In a pre- and post-natal developmental study in rats, sarecycline was administered to maternal rats at oral doses up to 400 mg/kg/day during the period of organogenesis through lactation. Excessive litter toxicity (litter loss and stillbirth) occurred at 400 mg/kg/day (8 times the MRHD based on AUC comparison), which led to early termination of dams at parturition. Decreases in body weight and food consumption of dams during the lactation period occurred at 150 mg/kg/day (3 times the MRHD based on AUC comparison). Decreases in offspring survival and offspring body weight during the preweaning and growth period, and decreases in implantation sites and viable embryos in female offspring occurred at 150 mg/kg/day (3 times the MRHD based on AUC comparison). No significant maternal or developmental toxicity was observed at 50 mg/kg/day (1.4 times the MRHD based on AUC comparison).

8.2 Lactation

Risk Summary

Tetracyclines are excreted in human milk. Because of the potential for serious adverse reactions on bone and tooth development in nursing infants from tetracycline-class antibiotics, advise a woman that breastfeeding is not recommended with sarecycline therapy [see Warnings and Precautions (5.1)].

8.3 Females and Males of Reproductive Potential


Avoid using sarecycline in males who are attempting to conceive a child. In a fertility study in rats, sarecycline adversely affected spermatogenesis when orally administered to male rats at a dose 8 times the MRHD (based on AUC comparison) [see Nonclinical Toxicology].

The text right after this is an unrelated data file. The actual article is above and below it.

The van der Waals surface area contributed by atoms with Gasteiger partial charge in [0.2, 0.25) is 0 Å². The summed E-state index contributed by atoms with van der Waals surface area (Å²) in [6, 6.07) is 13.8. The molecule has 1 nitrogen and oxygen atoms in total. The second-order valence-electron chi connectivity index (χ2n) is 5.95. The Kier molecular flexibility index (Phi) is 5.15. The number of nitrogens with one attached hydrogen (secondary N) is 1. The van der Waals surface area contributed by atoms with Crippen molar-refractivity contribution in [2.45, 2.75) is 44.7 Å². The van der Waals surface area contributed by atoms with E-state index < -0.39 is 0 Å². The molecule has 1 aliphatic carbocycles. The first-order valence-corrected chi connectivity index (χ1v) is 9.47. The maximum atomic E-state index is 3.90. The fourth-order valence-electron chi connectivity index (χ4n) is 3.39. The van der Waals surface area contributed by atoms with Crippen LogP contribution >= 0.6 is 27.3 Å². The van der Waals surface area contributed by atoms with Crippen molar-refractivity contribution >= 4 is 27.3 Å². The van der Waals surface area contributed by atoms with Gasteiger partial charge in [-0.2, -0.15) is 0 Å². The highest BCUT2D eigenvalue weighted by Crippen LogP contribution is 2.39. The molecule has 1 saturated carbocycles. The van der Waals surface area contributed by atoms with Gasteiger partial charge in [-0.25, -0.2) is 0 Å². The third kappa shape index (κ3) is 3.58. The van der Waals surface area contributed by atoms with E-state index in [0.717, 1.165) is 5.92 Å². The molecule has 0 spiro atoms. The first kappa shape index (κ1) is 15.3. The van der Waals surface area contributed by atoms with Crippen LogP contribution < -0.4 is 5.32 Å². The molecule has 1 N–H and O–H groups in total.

8.4 Pediatric Use

The safety and effectiveness of sarecycline have been established in pediatric patients 9 years of age and older for the treatment of moderate to severe inflammatory lesions of non-nodular acne vulgaris [see Pharmacokinetics (12.3) and Clinical Studies].

Safety and effectiveness of sarecycline in pediatric patients below the age of 9 years has not been established. Use of tetracycline-class antibiotics below the age of 8 is not recommended due to the potential for tooth discoloration [see Warnings and Precautions (5.1)].

8.5 Geriatric Use

Clinical studies of sarecycline did not include sufficient numbers of subjects aged 65 and over to determine whether they respond differently from younger subjects.


In case of overdosage, discontinue medication, treat symptomatically, and institute supportive measures. Dialysis does not alter serum half-life and thus would not be of benefit in treating cases of overdose.


The mechanism of action of sarecycline in treating acne vulgaris is not known.


The pharmacodynamics of sarecycline for the treatment of acne vulgaris are unknown.

Cardiac Electrophysiology

At approximately 3 times the maximum recommended dose, sarecycline did not prolong the QT interval to a clinically relevant extent.


Increasing the sarecycline dose from 60 to 150 mg once daily in healthy subjects resulted in a slightly less than proportional increase in sarcyeline steady-state Cmax and AUCtau. A mean accumulation ratio of sarecycline ranges from 1.5 to 1.6 fold with repeated dosing. Steady-state of sarecycline was reached by Day 7.